How To Transition From Upper Management To The C-Suite

If you are in upper management and looking to be promoted, there are a few things to consider to ensure you advance in your career. We sat down with Juli Bennett, Executive Director, Vanderbilt Executive MBA Programs, and Jon Lehman, Faculty Director, Vanderbilt Executive Education, to break down ways you can become more valuable to your company and progress to the c-suite.  

Gain the attention of the c-suite executives

This is one of the first steps you can take in your current role. Executives don’t need to view you as someone ready to be promoted right away, but they do need to see you as someone who has the potential to grow into top management. You can demonstrate this by getting more involved at work and in your community. Bennett suggests taking on more responsibility around the office.  

“You have to get the eyes of the c-suite on you, and you do that by volunteering for projects that are outside of what you might normally do in your role, and showing you are someone who can become a high-potential employee,” she said. “Get comfortable raising your hand for something outside of your comfort zone.”

Lehman adds, figuring out how you are perceived by c-suite executives and having the opportunity to change that perception is key.

“The focus should be less about you moving up, and more about how you can deliver more on behalf of the company,” he said. “Therefore, your upward trajectory will accelerate if you can demonstrate your value to the company.”

Seek out corporate mentorship

Securing mentorship within your company should be a priority. This is someone who can advocate your potential to top management and help support you along the way.  When seeking mentorship, you should figure out what areas you are looking to grow in and find a mentor who is an expert in that area.

“You need to have someone who is higher up in the organization that can become your advocate,” Lehman said. “It needs to be someone who understands your desires, capabilities, and potential, because they can help guide you down that path and advocate for you for resources and responsibilities.”

Expand your education and develop a new set of skills 

One sure way to make yourself more valuable to a company is by gaining a new set of skills and/or knowledge. You can achieve this by pursuing an Executive MBA or Executive Education short program or certificate program. These options allow you to continue working full-time while applying what you are learning in the classroom on the job immediately.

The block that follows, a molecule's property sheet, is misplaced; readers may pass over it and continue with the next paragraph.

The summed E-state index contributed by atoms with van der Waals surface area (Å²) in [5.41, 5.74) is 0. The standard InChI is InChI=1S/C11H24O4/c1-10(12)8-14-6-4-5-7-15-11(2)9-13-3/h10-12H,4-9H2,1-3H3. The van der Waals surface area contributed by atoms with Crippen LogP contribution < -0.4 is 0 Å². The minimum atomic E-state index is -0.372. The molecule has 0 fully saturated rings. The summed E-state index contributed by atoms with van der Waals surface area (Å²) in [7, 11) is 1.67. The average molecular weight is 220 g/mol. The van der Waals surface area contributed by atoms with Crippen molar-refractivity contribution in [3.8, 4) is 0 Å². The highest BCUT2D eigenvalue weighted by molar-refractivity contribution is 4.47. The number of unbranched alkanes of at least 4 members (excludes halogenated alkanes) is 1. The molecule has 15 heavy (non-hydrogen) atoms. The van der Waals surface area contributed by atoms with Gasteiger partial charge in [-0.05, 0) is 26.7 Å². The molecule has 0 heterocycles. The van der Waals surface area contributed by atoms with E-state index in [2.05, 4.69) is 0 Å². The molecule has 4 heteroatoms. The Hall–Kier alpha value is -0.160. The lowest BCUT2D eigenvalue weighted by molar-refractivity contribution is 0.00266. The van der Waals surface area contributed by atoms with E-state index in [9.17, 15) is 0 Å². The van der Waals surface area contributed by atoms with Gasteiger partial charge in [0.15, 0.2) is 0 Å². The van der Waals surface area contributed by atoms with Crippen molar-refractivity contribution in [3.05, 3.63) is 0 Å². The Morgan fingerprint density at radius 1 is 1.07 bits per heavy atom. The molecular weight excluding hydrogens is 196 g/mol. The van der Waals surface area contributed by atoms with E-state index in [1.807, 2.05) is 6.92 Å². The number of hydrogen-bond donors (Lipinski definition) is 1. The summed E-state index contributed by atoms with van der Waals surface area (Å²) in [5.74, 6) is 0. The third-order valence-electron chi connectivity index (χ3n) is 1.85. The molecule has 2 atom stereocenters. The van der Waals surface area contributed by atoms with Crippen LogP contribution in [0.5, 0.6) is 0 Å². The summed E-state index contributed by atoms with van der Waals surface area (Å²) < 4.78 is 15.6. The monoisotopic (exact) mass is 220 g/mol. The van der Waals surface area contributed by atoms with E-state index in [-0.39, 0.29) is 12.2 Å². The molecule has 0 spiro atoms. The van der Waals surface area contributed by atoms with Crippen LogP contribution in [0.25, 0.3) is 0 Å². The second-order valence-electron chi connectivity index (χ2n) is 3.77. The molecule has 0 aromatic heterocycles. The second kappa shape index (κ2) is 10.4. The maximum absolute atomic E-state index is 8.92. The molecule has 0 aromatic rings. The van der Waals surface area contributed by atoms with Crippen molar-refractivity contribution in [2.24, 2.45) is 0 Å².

Lehman refers to Korn Ferry’s leadership model to describe the skills any great leader should possess across any industry. The model lays out critical leadership competencies and which ones take you to the top. This includes the ability to create the new and different, developing a plan to get tasks done, and engaging others to help get tasks done. While these are basic skills leaders can hone, Lehman says you must continuously be willing to learn more and gain new skills to make it to the c-suite. 

“As you get further up the food chain, you have to be aware of what it takes, and you have to be able to grow yourself into that next set of skills, which constantly evolve the further you go up in an organization,” he said.

To learn more about Vanderbilt’s Executive MBA program, click here. If you are interested in learning more about Vanderbilt’s Executive Education programsclick here

The Vanderbilt Executive MBA program is designed specifically with working professionals in mind. We offer world-class education with an important degree of flexibility that minimizes disruptions to your daily rhythm and time away from personal commitments. Earn a globally recognized MBA—through our Executive Edge or Global Immersion track—that prepares you to make an immediate impact in your organization and a lasting difference in your career. And you can count on our alumni network and career resources to stay with you for life.

Questions about this article? Email us or leave a comment below.